Friday, 30 November 2012

The smell of burning!

Over heated rear brake disc.
I was in a hurry the other day to get the dog to the vet. It was not until I was part way up the bypass that I realised that the handbrake had stuck on. Even though the hand brake leaver in the cab was completely off, the smell of brake linings was over powering. It's just as well the vets was not to far, even so the back wheels were so hot you could not touch them. Just before we made the return journey I slipped under the van and pulled back the little arms that operate the handbrake on the back of the calipers. Man they we tight! This does not bode well for those new wheel bearings that were fitted earlier in the year. A sticking hand brake is one of the reasons why the bearing failed in the first place!

Showing handbrake arm on Caliper
With the back of the van up in the air and both the wheels off, it is time to get to grips with sorting this problem out. On further investigation it turns out that the shaft that sticks out of the back of the calliper with the handbrake actuation arm on, has rusted tight. Even though there is a little rubber cup that sits between the calliper and the arm to protect the shaft from the weather. I believe this is its down fall because once the water gets behind the seal it remains there helping the rust to build up causing it to seize.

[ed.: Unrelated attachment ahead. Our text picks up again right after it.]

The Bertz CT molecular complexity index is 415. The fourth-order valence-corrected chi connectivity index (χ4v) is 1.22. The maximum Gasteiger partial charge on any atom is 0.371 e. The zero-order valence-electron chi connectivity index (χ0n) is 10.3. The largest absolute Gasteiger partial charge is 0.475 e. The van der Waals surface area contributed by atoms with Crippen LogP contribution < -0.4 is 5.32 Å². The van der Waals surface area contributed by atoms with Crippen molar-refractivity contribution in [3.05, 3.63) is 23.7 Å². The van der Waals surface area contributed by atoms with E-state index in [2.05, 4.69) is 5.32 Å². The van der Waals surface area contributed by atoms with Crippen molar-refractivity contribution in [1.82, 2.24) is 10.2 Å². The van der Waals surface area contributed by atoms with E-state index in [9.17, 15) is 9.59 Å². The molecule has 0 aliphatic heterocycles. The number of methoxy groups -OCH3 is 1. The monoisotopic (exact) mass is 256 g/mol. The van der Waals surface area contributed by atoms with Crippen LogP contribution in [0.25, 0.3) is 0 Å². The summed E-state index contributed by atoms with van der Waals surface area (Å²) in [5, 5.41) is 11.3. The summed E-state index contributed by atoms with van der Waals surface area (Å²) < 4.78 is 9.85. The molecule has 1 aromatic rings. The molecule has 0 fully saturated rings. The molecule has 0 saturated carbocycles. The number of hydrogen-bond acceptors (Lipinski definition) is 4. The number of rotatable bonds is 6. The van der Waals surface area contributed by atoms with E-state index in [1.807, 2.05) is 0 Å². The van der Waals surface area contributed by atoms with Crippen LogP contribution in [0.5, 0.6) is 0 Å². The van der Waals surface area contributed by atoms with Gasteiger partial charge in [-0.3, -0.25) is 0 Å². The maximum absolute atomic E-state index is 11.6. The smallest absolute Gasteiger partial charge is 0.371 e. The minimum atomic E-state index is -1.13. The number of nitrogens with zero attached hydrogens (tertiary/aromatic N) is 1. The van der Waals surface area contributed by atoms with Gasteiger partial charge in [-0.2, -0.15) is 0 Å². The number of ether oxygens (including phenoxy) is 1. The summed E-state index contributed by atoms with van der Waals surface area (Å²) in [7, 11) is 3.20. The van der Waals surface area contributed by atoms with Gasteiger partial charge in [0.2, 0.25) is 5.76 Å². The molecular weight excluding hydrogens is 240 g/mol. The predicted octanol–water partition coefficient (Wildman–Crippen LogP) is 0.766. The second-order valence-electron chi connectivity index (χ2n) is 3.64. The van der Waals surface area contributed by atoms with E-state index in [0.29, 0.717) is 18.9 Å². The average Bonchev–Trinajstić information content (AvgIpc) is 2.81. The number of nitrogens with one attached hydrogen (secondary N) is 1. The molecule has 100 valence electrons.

Once the handbrake cable has been loosened you can remove the end of the cable from the arm more easily, with a bit of fiddling. To free the arm off you will need  to tap it backwards and forwards with a medium weight hammer. Do not over do the amount of force you use when hitting the arm with the hammer. The idea is not to do it in one hit but to keep moving it up and down until the sprung loaded arm moves  back to the off position on it's own. When it feels like it has freed off enough to move it easily by hand, you need to check it's at the off position. If not it is time to take a closer look at the spring. If the metal of the spring is pitted and heavily rusted it is possible that it has lost some of its tension. For the three or so pounds each it costs to replace these springs it is not worth messing about. Removing the spring from the arm is a bit annoying but straight forward with a pair of pliers.
Handbrake arm spring old and new

There is one last thing to do as a suggestion before you box it up and that is to get some white grease and push it in behind the little rubber seal that protects the the handbrake arm shaft this will help to keep things moving and the weather out.

I have used this method on my van and so far the hand brake has not stuck on again.

Related post rear wheel bearing replacement.